For Nonprofit Organizations and Professional Fundraisers


Village of Schaumburg v. Citizens for a Better Environment, 444 U.S. 620 (1980)
The Supreme Court holds that an ordinance granting solicitation permits only to groups spending at least 75 percent of their receipts on “charitable purposes” (which cannot include fundraising, overhead, or other administrative expenses) is an unconstitutional restriction on free speech.

Secretary of State of Maryland v. Joseph H. Munson Company, Inc., 467 U.S. 947 (1984)
The Supreme Court holds that a statute prohibiting any solicitation activity in which fundraising costs consume 25 percent or more of funds raised is an unconstitutional restriction on free speech.

Riley v. National Federation of the Blind of North Carolina, 487 U.S. 781 (1988)
The Supreme Court holds that a statute requiring solicitors to disclose the percentage of contributions that will be devoted to charitable purposes is an unconstitutional restriction on free speech.

Madigan v. Telemarketing Associates, Inc., 538 U.S. 600 (2003)
The Supreme Court reiterates that a fraud prosecution cannot rest solely on allegations of high fundraising costs or allegations that fee arrangements were not disclosed during solicitations.  The Court also holds that a fraud action may be prosecuted if it is premised upon a fundraiser’s misrepresentations.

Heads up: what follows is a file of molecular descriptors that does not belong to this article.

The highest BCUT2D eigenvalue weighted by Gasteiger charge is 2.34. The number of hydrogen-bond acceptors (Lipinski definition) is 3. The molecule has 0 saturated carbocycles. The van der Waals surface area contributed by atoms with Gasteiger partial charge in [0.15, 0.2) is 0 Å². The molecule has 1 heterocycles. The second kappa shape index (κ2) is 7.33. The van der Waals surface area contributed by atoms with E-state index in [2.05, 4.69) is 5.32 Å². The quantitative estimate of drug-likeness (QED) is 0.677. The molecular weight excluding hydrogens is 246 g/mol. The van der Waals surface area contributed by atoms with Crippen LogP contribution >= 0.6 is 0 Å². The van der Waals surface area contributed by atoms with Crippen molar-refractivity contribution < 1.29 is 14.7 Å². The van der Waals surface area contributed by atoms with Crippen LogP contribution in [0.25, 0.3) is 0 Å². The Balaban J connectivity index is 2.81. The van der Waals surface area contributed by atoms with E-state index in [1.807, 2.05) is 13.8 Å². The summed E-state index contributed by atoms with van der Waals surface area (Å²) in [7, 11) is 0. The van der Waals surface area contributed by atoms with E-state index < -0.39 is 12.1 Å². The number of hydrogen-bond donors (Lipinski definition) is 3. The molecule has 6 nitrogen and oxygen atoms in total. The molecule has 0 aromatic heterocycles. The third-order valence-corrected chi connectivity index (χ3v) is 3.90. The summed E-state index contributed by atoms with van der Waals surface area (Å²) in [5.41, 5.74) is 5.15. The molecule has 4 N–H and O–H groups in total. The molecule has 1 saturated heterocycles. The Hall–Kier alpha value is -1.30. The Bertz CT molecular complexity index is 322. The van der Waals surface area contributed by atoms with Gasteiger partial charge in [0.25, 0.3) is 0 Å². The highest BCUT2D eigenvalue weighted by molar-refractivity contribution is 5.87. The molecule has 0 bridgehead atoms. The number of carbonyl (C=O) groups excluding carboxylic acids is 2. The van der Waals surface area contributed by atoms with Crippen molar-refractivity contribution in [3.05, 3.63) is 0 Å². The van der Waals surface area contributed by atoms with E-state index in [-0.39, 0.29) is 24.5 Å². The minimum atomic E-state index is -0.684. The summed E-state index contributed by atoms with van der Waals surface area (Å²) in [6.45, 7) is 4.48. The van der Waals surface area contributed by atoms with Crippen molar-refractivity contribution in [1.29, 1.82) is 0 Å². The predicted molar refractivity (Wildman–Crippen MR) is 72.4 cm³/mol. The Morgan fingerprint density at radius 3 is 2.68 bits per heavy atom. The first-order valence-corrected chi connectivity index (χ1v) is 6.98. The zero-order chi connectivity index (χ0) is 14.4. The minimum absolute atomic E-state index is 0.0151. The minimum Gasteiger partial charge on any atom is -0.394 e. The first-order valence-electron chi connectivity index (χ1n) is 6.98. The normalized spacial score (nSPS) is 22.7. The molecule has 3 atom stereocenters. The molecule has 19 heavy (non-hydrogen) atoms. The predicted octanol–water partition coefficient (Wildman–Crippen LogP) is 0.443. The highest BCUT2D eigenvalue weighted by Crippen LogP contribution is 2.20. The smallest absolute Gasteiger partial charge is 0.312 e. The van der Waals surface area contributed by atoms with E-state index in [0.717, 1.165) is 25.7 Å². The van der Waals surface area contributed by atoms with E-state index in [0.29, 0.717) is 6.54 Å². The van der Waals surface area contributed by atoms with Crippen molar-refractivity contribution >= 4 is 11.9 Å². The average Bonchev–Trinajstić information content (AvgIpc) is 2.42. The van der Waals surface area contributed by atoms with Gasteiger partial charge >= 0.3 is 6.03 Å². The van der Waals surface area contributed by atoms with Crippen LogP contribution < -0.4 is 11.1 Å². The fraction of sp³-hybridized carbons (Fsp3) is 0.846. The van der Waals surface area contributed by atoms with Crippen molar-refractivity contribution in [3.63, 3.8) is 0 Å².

Public Citizen, Inc. v. Pinellas County, 321 F. Supp.2d 1275 (M.D.Fla. 2004) (a/k/a “Pinellas II”)
A federal District Court rules that, among other things, (a) an ordinance regulating charitable solicitations cannot grant the regulator too much discretion in demanding information from applicants, and that (b) the regulator must grant or deny permits in a timely manner and, if he fails to do so, the permit must be granted.

American Target Advertising, Inc. v. Giani, 199 F.3d 1241 (10th Cir. 2000)
The Tenth Circuit rules that (a) Utah may compel a foreign professional fundraising consultant to register with the state if the PFC suggests lists of potential Utah donors and (b) that PFCs cannot be compelled to post a bond or letter of credit.